Jean Ziegler, a UN expert on food rights, said that coalition forces had restricted food and water to civilians in Fallujah, Tal Afar and Samarra in an effort to encourage them to flee before attacks took place."This is a flagrant violation of international law," Ziegler told reporters.

Elaine (con't): Aljazeera also reports that Second Lieutenant Erick Anderson, who was cleared in the killing of an Iraqi teenager in January, is now facing charges again for the same death.

Mike: And I'll note that measures have been taken for the polling but that they are also increasing measures to get into the country. Brian Conley, of Boston Indymedia, reports at his site Alive In Baghdad that an American who'd entered the country many times, with CPT, was prevented from returning recently due to new form regulations.

C.I.: Christian Peacemaker Teams?

Mike: Correct. The man had already made four previous trips to Iraq since the occupation began but a few weeks ago, a new form was added on to the requirements for entering the country.

C.I.: Thank you, Mike and Elaine. One thing that should be remember, actually two. First, Dona's whispering "blue finger" and I'm guessing she means that in the western media it's usually referred to as "purple" ink fingers but in other areas it is referred to as "blue." Yes, that's what she meant. She's monitoring several Iraqi blogs and the bloggers in Iraq are using "blue." So that's something to remember. The other thing to note is that, according to Seymour Hersh in The New Yorker, the United States government used "off the book" techniques to influence the January elections. We now go to Ty who'll catch us up to speed with the antics at The New York Times. Ty of The Third Estate Sunday Review.

Ava: Actually, Jim's asked me to step out here and make a statement before anything moves on. C.I. noted the January date Saturday morning in an entry. Not surpisingly someone's all over it right now as we do this entry and there's no mention of the entry. Despite having covered this story at length, the person just now figures out January 2004 after it's noted at The Common Ills. This is actually the second time something from Plamegate has 'suddenly occured' to this writer after it goes up on a Saturday at The Common Ills.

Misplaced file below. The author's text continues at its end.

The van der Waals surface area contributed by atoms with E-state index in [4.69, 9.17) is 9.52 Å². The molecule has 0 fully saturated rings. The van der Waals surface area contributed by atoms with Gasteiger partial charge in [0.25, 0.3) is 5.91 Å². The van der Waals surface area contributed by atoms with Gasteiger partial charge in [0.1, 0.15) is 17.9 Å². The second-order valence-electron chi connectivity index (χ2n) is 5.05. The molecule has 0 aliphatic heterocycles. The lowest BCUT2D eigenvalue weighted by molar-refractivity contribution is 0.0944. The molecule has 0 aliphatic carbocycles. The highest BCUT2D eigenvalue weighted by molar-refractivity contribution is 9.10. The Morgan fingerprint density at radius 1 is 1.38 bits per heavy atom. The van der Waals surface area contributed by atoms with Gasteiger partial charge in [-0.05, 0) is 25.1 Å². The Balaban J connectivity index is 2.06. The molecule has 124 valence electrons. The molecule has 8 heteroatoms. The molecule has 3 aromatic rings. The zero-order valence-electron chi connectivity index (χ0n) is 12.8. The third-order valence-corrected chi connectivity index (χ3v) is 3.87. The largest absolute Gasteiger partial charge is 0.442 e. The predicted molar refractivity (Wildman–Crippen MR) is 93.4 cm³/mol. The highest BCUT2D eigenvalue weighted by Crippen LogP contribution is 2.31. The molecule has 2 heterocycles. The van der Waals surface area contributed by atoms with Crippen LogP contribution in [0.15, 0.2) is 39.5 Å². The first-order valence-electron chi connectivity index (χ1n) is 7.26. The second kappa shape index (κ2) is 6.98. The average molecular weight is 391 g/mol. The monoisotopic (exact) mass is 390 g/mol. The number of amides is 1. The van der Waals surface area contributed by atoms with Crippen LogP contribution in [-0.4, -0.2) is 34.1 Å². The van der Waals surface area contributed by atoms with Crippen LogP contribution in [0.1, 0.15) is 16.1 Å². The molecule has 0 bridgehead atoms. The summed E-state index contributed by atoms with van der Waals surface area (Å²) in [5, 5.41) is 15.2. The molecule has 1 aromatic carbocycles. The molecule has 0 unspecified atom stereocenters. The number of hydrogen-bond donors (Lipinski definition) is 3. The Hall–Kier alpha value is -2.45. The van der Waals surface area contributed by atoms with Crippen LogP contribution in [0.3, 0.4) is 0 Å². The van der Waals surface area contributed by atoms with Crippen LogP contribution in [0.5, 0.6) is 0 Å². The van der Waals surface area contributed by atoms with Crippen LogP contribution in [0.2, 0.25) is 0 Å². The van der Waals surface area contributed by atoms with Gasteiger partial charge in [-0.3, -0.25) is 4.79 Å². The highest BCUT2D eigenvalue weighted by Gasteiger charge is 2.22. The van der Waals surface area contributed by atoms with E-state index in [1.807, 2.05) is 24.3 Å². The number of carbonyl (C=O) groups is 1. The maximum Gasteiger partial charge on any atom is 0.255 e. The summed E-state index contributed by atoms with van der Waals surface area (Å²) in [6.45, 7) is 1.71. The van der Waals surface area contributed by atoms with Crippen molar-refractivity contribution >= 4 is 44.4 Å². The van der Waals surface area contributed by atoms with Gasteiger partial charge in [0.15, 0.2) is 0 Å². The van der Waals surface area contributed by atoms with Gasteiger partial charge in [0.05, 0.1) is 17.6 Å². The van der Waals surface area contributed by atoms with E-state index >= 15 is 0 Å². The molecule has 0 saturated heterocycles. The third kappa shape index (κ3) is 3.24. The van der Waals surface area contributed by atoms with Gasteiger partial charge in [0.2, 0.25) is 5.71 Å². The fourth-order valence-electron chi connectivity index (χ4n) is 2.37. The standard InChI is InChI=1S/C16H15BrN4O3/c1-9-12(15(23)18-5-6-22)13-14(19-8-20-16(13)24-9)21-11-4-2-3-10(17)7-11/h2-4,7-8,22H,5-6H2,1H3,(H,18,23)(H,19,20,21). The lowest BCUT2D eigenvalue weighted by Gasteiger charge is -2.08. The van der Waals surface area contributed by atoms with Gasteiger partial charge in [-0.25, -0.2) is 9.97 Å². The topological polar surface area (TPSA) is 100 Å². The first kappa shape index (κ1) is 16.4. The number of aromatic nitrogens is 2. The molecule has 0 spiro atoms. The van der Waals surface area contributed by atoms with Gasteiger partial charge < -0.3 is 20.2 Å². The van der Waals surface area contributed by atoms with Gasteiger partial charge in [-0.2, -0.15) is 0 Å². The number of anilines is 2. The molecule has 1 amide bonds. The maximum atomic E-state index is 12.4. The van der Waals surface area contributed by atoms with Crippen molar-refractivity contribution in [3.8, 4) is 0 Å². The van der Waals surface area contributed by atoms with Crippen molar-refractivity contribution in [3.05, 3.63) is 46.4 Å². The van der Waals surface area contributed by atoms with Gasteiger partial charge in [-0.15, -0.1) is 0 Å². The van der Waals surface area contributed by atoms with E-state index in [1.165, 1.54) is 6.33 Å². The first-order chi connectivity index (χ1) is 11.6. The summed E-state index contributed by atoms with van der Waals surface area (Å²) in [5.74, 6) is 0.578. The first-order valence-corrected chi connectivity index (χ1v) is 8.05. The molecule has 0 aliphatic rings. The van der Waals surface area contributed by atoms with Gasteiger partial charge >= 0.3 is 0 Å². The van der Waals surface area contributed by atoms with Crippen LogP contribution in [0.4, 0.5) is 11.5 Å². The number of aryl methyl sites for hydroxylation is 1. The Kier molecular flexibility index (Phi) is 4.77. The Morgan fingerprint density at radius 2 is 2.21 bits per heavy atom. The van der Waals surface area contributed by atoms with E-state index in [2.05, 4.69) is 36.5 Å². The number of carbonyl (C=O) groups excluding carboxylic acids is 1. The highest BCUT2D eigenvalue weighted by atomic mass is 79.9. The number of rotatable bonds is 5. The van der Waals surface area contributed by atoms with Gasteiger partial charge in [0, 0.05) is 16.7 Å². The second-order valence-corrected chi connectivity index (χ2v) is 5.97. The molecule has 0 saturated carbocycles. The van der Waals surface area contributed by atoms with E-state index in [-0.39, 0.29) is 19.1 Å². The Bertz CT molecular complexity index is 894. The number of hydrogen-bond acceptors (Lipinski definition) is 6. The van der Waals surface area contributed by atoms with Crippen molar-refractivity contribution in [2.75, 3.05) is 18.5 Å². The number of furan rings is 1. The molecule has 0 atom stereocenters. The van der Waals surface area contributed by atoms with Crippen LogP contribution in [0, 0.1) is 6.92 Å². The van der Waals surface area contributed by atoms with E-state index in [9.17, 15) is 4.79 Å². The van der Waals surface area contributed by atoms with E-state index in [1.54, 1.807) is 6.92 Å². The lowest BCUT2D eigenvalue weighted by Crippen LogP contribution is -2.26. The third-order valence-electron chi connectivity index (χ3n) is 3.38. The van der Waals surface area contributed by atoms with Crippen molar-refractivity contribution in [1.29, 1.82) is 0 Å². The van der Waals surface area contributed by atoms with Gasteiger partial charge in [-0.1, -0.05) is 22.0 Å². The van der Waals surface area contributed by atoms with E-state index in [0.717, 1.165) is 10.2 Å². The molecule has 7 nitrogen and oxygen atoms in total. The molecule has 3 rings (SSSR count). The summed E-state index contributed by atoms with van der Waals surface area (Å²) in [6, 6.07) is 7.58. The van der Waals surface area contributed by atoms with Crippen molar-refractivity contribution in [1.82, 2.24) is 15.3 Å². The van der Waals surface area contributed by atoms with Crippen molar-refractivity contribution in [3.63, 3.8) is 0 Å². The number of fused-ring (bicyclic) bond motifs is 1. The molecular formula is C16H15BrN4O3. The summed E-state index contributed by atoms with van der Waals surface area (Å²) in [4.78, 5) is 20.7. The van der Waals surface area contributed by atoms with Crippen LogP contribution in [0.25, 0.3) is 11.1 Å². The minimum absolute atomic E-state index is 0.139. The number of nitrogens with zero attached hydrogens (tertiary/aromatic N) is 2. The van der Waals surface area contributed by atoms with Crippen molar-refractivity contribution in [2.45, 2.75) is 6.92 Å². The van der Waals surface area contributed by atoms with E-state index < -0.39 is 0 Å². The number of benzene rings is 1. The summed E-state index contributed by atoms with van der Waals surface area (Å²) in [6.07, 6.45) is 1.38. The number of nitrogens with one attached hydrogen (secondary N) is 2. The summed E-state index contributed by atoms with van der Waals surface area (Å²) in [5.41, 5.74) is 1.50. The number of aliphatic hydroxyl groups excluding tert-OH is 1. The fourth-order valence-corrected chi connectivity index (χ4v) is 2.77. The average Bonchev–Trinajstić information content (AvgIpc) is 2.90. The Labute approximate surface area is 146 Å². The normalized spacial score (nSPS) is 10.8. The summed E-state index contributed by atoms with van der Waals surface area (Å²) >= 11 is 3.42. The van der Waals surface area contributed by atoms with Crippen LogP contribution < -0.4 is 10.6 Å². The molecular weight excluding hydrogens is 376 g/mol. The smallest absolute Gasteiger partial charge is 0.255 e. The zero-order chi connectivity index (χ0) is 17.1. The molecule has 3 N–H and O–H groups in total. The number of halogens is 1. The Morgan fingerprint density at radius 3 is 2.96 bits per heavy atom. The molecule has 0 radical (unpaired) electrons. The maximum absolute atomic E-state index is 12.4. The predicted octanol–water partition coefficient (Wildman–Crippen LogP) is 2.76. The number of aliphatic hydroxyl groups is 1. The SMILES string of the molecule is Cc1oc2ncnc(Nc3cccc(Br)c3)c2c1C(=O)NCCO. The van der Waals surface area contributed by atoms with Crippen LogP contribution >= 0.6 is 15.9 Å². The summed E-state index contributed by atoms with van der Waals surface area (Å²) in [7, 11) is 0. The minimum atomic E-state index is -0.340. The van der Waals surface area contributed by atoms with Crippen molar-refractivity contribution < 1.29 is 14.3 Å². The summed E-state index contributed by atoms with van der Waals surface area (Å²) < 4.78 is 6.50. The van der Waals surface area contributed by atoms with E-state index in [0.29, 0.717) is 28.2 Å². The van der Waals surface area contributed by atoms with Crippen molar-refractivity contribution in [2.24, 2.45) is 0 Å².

C.I.: Noted. That was Ava of The Third Estate Sunday Review. And note that was Ava's statement, so take it up with her or The Third Estate Sunday Review. I can guess who the person was but I haven't read the piece so I've made no statement on it. For myself, I'll state that I didn't do any "reporting," I merely listened to friends at The Times. Let's move on.

That's where everything ground to a halt because Jim finds out that C.I.'s been ripped off. There was all this cross chatter and I don't know how Ava and Dallas got anything typed or how Ty and C.I. were able to do their exchange. It was all, "Oh my God!" "What?" "I'm sending it to you!" And then it became even more loud as we started reading the piece ripping off C.I.

At some point, we're so loud, even with Dona telling us to pipe down, and Jim and Ava start working on a statement. C.I. still doesn't know what's going on at this point. Ava comes out
and reads that statement and C.I. makes the statement ending with "Let's move on." But we take a break.

I wish I could be as laid back about it as C.I. but I'm pissed.

I am not pissed at my buddy Wally, however. Wally started his own website and he never gave me a clue it was coming. Wally's site is The Daily Jot. Everyone better be checking it out because Wally's a cool guy and it will be a cool site.

We lost Dear Third Estate Sunday Review. That was a feature that we were working on but trashed when all this came up. But they do read your e-mails. That's why Elaine and me got paired up again because e-mails came in saying they liked that. Thank you to the people who wrote them about that. Elaine's really cool and it's a blast to work with her.